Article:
4) Statistical analysis

Statistical analysis was performed with IBM SPSS Statistics ver. 21.0 (IBM Co., Armonk, NY, USA). One-way analysis of variance (ANOVA) was performed to compare the average plasma homocysteine concentrations of each group according to the MTHFR polymorphisms, and the plasma homocysteine values of each group were compared by Tukey’s post-hoc tests. P-values less than 0.05 were considered statistically significant.

RESULTS

Of the 111 patients, 78 (70.3%) were men, and 33 (29.7%) were women, and the average age was 61.8 years (range, 19-91 years). For genotype, 29 (26.1%) belonged to the CC group, 57 (51.4%) belonged to the CT group, and 25 (22.5%) belonged to the TT group. There were no significant differences in the clinical characteristics, including the sex ratio, age, hypertension, diabetes, cardiovascular diseases, hyperlipidemia, and smoking history, among the groups. Of the 111 patients, 59 (53.2%) had hyperhomocysteinemia; among them, 14 (48.3%), 30 (52.6%), and 15 (60.0%) belonged to the CC, CT, and TT groups, respectively (Table 1).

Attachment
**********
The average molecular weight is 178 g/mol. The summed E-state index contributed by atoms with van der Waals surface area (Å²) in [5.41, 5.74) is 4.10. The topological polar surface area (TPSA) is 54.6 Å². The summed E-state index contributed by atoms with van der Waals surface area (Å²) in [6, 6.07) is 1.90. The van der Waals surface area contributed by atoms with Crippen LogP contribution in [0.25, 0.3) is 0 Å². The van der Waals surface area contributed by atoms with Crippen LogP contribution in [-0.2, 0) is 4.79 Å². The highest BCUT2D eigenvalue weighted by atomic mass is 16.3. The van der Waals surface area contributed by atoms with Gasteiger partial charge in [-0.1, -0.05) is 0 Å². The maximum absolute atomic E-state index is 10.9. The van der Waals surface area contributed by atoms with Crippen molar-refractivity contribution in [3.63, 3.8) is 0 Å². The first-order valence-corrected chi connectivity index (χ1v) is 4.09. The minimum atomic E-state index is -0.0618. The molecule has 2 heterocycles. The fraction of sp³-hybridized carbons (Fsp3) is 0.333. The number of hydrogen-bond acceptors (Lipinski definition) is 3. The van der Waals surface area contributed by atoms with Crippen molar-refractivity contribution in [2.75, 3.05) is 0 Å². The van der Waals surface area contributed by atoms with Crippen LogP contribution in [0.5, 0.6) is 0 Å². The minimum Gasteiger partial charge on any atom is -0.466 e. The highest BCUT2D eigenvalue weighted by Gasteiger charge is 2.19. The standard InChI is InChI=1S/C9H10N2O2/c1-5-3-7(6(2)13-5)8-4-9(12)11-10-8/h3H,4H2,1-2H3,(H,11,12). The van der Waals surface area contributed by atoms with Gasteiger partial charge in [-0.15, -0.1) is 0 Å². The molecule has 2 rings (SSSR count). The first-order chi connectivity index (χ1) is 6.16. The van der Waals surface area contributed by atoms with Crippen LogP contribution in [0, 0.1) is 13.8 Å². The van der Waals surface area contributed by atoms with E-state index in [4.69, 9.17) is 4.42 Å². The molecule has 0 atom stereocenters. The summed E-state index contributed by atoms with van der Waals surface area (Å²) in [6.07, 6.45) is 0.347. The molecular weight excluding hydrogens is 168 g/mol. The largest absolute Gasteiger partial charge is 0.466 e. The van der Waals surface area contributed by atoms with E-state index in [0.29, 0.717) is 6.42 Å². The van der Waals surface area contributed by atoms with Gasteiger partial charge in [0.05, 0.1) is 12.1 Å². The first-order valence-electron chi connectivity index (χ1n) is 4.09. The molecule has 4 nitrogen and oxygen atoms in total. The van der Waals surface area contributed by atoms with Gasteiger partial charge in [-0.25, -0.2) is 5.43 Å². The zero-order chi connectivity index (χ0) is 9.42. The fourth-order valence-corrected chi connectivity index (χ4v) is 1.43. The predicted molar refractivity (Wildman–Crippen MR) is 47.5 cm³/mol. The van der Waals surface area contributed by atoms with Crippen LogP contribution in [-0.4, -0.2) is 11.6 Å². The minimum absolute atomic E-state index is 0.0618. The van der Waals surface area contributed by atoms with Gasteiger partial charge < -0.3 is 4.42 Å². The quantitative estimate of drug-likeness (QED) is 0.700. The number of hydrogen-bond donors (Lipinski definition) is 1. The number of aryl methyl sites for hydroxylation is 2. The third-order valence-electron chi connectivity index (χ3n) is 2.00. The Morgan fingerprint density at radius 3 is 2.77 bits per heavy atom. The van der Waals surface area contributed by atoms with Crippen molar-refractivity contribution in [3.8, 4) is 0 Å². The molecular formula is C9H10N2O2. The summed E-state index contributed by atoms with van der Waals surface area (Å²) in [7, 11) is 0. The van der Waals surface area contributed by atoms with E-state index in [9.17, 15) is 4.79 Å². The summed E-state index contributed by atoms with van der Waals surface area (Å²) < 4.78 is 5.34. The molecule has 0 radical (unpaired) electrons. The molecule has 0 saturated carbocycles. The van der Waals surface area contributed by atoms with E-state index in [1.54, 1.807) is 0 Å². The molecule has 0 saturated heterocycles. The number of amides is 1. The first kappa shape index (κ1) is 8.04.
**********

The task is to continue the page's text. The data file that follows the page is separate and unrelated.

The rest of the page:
The plasma homocysteine values were significantly different among the different genotype groups (ANOVA, P=0.016). The plasma homocysteine values for each genotype group were compared by Tukey’s post-hoc tests, and the average homocysteine levels of the CC, CT, and TT groups were 14.6 μmol/L, 17.7 μmol/L, and 21.8 μmol/ L, respectively. While there was a statistically significant difference between the CC and TT groups in the plasma homocysteine values (P=0.012), there was no statistically significant difference between the CC and CT groups or between the CT and TT groups (Fig. 2).